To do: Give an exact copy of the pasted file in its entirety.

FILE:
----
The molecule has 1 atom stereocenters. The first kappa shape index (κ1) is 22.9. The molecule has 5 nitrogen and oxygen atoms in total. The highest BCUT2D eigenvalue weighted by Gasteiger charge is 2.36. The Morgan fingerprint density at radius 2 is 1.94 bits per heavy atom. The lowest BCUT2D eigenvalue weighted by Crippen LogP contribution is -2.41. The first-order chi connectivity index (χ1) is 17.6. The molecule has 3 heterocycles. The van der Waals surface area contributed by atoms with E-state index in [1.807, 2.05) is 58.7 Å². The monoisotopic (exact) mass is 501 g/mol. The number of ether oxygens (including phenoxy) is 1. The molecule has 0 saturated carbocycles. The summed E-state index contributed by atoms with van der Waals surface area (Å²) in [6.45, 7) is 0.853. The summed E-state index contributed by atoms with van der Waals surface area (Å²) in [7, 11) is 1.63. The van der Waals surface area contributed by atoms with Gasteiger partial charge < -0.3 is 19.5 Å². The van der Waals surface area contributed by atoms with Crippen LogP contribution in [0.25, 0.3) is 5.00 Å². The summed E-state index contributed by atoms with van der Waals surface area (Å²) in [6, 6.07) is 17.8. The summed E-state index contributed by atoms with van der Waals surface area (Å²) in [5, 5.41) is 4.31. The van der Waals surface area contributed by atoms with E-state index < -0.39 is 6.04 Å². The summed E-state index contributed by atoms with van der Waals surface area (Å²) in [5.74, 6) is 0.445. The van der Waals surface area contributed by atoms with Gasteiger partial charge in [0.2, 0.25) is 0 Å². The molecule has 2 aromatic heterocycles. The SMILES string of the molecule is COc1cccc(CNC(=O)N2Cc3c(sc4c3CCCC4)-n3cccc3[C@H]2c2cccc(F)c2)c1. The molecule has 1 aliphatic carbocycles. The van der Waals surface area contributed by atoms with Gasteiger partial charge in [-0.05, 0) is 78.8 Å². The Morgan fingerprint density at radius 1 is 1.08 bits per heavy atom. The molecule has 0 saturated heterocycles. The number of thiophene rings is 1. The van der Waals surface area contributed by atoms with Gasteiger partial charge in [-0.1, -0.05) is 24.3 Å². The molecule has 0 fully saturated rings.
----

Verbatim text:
The molecule has 1 atom stereocenters. The first kappa shape index (κ1) is 22.9. The molecule has 5 nitrogen and oxygen atoms in total. The highest BCUT2D eigenvalue weighted by Gasteiger charge is 2.36. The Morgan fingerprint density at radius 2 is 1.94 bits per heavy atom. The lowest BCUT2D eigenvalue weighted by Crippen LogP contribution is -2.41. The first-order chi connectivity index (χ1) is 17.6. The molecule has 3 heterocycles. The van der Waals surface area contributed by atoms with E-state index in [1.807, 2.05) is 58.7 Å². The monoisotopic (exact) mass is 501 g/mol. The number of ether oxygens (including phenoxy) is 1. The molecule has 0 saturated carbocycles. The summed E-state index contributed by atoms with van der Waals surface area (Å²) in [6.45, 7) is 0.853. The summed E-state index contributed by atoms with van der Waals surface area (Å²) in [7, 11) is 1.63. The van der Waals surface area contributed by atoms with Gasteiger partial charge < -0.3 is 19.5 Å². The van der Waals surface area contributed by atoms with Crippen LogP contribution in [0.25, 0.3) is 5.00 Å². The summed E-state index contributed by atoms with van der Waals surface area (Å²) in [6, 6.07) is 17.8. The summed E-state index contributed by atoms with van der Waals surface area (Å²) in [5, 5.41) is 4.31. The van der Waals surface area contributed by atoms with E-state index < -0.39 is 6.04 Å². The summed E-state index contributed by atoms with van der Waals surface area (Å²) in [5.74, 6) is 0.445. The van der Waals surface area contributed by atoms with Gasteiger partial charge in [0.2, 0.25) is 0 Å². The molecule has 2 aromatic heterocycles. The SMILES string of the molecule is COc1cccc(CNC(=O)N2Cc3c(sc4c3CCCC4)-n3cccc3[C@H]2c2cccc(F)c2)c1. The molecule has 1 aliphatic carbocycles. The van der Waals surface area contributed by atoms with Gasteiger partial charge in [-0.05, 0) is 78.8 Å². The Morgan fingerprint density at radius 1 is 1.08 bits per heavy atom. The molecule has 0 saturated heterocycles. The number of thiophene rings is 1. The van der Waals surface area contributed by atoms with Gasteiger partial charge in [-0.1, -0.05) is 24.3 Å². The molecule has 0 fully saturated rings.